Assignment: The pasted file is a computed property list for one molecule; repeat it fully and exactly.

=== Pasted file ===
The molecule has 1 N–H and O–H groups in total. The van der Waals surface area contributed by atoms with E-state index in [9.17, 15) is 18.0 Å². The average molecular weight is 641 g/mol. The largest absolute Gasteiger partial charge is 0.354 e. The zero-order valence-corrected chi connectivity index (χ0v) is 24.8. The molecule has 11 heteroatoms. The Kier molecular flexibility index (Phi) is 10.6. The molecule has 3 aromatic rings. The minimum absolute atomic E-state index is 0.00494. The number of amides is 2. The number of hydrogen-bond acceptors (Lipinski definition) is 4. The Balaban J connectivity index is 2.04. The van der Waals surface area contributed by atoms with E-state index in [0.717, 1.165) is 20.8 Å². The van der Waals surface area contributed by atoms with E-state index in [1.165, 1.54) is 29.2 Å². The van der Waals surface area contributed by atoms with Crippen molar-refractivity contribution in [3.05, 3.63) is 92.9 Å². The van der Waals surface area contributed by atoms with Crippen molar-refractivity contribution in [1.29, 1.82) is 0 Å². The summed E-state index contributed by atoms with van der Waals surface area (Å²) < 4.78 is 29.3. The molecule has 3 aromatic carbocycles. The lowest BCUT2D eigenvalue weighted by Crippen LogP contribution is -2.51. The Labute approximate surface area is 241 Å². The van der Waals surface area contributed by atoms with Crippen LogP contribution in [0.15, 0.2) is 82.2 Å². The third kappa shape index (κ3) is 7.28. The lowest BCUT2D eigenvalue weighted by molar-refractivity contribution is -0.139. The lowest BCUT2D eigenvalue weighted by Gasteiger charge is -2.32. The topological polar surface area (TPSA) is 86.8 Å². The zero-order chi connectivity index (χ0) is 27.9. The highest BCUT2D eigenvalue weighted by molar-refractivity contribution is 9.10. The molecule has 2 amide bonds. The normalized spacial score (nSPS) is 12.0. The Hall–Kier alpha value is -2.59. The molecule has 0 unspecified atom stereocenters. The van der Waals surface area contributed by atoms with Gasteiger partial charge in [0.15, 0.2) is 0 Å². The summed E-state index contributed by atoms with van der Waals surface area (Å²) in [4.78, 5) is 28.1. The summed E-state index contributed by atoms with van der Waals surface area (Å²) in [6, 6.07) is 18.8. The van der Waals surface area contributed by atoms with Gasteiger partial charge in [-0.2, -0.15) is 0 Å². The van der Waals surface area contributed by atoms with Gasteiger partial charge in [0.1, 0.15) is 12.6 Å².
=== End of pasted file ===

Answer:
The molecule has 1 N–H and O–H groups in total. The van der Waals surface area contributed by atoms with E-state index in [9.17, 15) is 18.0 Å². The average molecular weight is 641 g/mol. The largest absolute Gasteiger partial charge is 0.354 e. The zero-order valence-corrected chi connectivity index (χ0v) is 24.8. The molecule has 11 heteroatoms. The Kier molecular flexibility index (Phi) is 10.6. The molecule has 3 aromatic rings. The minimum absolute atomic E-state index is 0.00494. The number of amides is 2. The number of hydrogen-bond acceptors (Lipinski definition) is 4. The Balaban J connectivity index is 2.04. The van der Waals surface area contributed by atoms with E-state index in [0.717, 1.165) is 20.8 Å². The van der Waals surface area contributed by atoms with E-state index in [1.165, 1.54) is 29.2 Å². The van der Waals surface area contributed by atoms with Crippen molar-refractivity contribution in [3.05, 3.63) is 92.9 Å². The van der Waals surface area contributed by atoms with Crippen molar-refractivity contribution in [1.29, 1.82) is 0 Å². The summed E-state index contributed by atoms with van der Waals surface area (Å²) < 4.78 is 29.3. The molecule has 3 aromatic carbocycles. The lowest BCUT2D eigenvalue weighted by Crippen LogP contribution is -2.51. The Labute approximate surface area is 241 Å². The van der Waals surface area contributed by atoms with Crippen LogP contribution in [0.15, 0.2) is 82.2 Å². The third kappa shape index (κ3) is 7.28. The lowest BCUT2D eigenvalue weighted by molar-refractivity contribution is -0.139. The lowest BCUT2D eigenvalue weighted by Gasteiger charge is -2.32. The topological polar surface area (TPSA) is 86.8 Å². The zero-order chi connectivity index (χ0) is 27.9. The highest BCUT2D eigenvalue weighted by molar-refractivity contribution is 9.10. The molecule has 2 amide bonds. The normalized spacial score (nSPS) is 12.0. The Hall–Kier alpha value is -2.59. The molecule has 0 unspecified atom stereocenters. The van der Waals surface area contributed by atoms with Gasteiger partial charge in [0.15, 0.2) is 0 Å². The summed E-state index contributed by atoms with van der Waals surface area (Å²) in [4.78, 5) is 28.1. The summed E-state index contributed by atoms with van der Waals surface area (Å²) in [6, 6.07) is 18.8. The van der Waals surface area contributed by atoms with Gasteiger partial charge in [-0.2, -0.15) is 0 Å². The van der Waals surface area contributed by atoms with Gasteiger partial charge in [0.1, 0.15) is 12.6 Å².